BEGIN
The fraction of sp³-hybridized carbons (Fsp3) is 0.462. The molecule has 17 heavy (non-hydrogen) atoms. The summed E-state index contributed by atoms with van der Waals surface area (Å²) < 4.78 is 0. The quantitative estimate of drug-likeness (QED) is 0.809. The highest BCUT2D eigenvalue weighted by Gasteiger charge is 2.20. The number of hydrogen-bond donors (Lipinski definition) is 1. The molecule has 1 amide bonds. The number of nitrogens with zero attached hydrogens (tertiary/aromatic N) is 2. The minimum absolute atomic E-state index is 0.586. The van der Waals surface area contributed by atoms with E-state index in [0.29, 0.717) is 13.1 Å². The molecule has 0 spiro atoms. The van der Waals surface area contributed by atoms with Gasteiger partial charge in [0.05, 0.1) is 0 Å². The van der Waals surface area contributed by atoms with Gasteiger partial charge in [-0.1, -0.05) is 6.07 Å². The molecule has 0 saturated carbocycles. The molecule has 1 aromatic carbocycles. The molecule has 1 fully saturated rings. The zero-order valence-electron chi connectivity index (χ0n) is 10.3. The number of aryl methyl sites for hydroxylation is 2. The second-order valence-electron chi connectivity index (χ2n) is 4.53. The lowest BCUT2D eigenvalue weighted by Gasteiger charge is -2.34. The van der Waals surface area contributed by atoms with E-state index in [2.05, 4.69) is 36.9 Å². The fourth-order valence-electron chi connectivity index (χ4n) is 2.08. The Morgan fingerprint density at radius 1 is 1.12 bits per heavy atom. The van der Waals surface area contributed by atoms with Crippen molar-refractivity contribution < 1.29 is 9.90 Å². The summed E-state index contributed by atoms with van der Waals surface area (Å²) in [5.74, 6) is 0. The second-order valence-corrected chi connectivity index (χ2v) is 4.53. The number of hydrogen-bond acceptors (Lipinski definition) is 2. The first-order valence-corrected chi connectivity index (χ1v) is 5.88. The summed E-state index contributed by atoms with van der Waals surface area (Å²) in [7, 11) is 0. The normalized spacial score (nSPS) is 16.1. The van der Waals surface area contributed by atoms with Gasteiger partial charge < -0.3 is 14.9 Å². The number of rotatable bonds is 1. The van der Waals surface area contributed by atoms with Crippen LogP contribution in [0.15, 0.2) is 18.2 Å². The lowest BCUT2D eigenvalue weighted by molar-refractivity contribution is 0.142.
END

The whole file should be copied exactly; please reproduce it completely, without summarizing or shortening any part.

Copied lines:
The fraction of sp³-hybridized carbons (Fsp3) is 0.462. The molecule has 17 heavy (non-hydrogen) atoms. The summed E-state index contributed by atoms with van der Waals surface area (Å²) < 4.78 is 0. The quantitative estimate of drug-likeness (QED) is 0.809. The highest BCUT2D eigenvalue weighted by Gasteiger charge is 2.20. The number of hydrogen-bond donors (Lipinski definition) is 1. The molecule has 1 amide bonds. The number of nitrogens with zero attached hydrogens (tertiary/aromatic N) is 2. The minimum absolute atomic E-state index is 0.586. The van der Waals surface area contributed by atoms with E-state index in [0.29, 0.717) is 13.1 Å². The molecule has 0 spiro atoms. The van der Waals surface area contributed by atoms with Gasteiger partial charge in [0.05, 0.1) is 0 Å². The van der Waals surface area contributed by atoms with Gasteiger partial charge in [-0.1, -0.05) is 6.07 Å². The molecule has 0 saturated carbocycles. The molecule has 1 aromatic carbocycles. The molecule has 1 fully saturated rings. The zero-order valence-electron chi connectivity index (χ0n) is 10.3. The number of aryl methyl sites for hydroxylation is 2. The second-order valence-electron chi connectivity index (χ2n) is 4.53. The lowest BCUT2D eigenvalue weighted by Gasteiger charge is -2.34. The van der Waals surface area contributed by atoms with E-state index in [2.05, 4.69) is 36.9 Å². The fourth-order valence-electron chi connectivity index (χ4n) is 2.08. The Morgan fingerprint density at radius 1 is 1.12 bits per heavy atom. The van der Waals surface area contributed by atoms with Crippen molar-refractivity contribution < 1.29 is 9.90 Å². The summed E-state index contributed by atoms with van der Waals surface area (Å²) in [5.74, 6) is 0. The second-order valence-corrected chi connectivity index (χ2v) is 4.53. The number of hydrogen-bond acceptors (Lipinski definition) is 2. The first-order valence-corrected chi connectivity index (χ1v) is 5.88. The summed E-state index contributed by atoms with van der Waals surface area (Å²) in [7, 11) is 0. The normalized spacial score (nSPS) is 16.1. The van der Waals surface area contributed by atoms with Gasteiger partial charge < -0.3 is 14.9 Å². The number of rotatable bonds is 1. The van der Waals surface area contributed by atoms with Crippen LogP contribution in [0.15, 0.2) is 18.2 Å². The lowest BCUT2D eigenvalue weighted by molar-refractivity contribution is 0.142.